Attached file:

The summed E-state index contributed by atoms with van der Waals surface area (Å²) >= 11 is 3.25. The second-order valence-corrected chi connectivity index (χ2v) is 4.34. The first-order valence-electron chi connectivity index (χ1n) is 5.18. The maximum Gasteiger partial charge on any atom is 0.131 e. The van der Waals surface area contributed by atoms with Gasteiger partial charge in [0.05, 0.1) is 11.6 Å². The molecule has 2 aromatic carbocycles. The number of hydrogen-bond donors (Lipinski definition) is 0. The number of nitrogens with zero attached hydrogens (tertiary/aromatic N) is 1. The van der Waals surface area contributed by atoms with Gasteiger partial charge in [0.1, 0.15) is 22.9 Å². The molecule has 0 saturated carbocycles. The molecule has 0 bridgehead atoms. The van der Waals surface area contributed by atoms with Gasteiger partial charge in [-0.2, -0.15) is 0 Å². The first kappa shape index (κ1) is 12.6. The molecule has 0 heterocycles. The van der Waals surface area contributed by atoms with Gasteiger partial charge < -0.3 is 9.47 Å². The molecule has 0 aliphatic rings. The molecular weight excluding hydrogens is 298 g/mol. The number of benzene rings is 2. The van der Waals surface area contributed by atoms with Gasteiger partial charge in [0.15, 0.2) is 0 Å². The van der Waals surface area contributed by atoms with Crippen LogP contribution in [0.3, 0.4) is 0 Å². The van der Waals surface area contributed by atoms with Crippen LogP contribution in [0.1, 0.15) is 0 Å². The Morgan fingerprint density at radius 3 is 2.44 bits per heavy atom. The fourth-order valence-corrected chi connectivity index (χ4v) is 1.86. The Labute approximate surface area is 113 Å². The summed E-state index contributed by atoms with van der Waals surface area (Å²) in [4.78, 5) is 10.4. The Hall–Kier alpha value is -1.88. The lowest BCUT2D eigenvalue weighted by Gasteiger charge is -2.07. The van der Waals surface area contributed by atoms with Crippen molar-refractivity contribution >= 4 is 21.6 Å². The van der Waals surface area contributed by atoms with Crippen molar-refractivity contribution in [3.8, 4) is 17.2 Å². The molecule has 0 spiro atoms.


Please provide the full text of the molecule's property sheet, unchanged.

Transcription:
The summed E-state index contributed by atoms with van der Waals surface area (Å²) >= 11 is 3.25. The second-order valence-corrected chi connectivity index (χ2v) is 4.34. The first-order valence-electron chi connectivity index (χ1n) is 5.18. The maximum Gasteiger partial charge on any atom is 0.131 e. The van der Waals surface area contributed by atoms with Gasteiger partial charge in [0.05, 0.1) is 11.6 Å². The molecule has 2 aromatic carbocycles. The number of hydrogen-bond donors (Lipinski definition) is 0. The number of nitrogens with zero attached hydrogens (tertiary/aromatic N) is 1. The van der Waals surface area contributed by atoms with Gasteiger partial charge in [0.1, 0.15) is 22.9 Å². The molecule has 0 saturated carbocycles. The molecule has 0 bridgehead atoms. The van der Waals surface area contributed by atoms with Gasteiger partial charge in [-0.2, -0.15) is 0 Å². The first kappa shape index (κ1) is 12.6. The molecule has 0 heterocycles. The van der Waals surface area contributed by atoms with Gasteiger partial charge < -0.3 is 9.47 Å². The molecule has 0 aliphatic rings. The molecular weight excluding hydrogens is 298 g/mol. The number of benzene rings is 2. The van der Waals surface area contributed by atoms with Gasteiger partial charge in [0.15, 0.2) is 0 Å². The van der Waals surface area contributed by atoms with Crippen LogP contribution in [0.3, 0.4) is 0 Å². The van der Waals surface area contributed by atoms with Crippen LogP contribution in [0.1, 0.15) is 0 Å². The Morgan fingerprint density at radius 3 is 2.44 bits per heavy atom. The fourth-order valence-corrected chi connectivity index (χ4v) is 1.86. The Labute approximate surface area is 113 Å². The summed E-state index contributed by atoms with van der Waals surface area (Å²) in [4.78, 5) is 10.4. The Hall–Kier alpha value is -1.88. The lowest BCUT2D eigenvalue weighted by Gasteiger charge is -2.07. The van der Waals surface area contributed by atoms with Crippen molar-refractivity contribution >= 4 is 21.6 Å². The van der Waals surface area contributed by atoms with Crippen molar-refractivity contribution in [3.8, 4) is 17.2 Å². The molecule has 0 spiro atoms.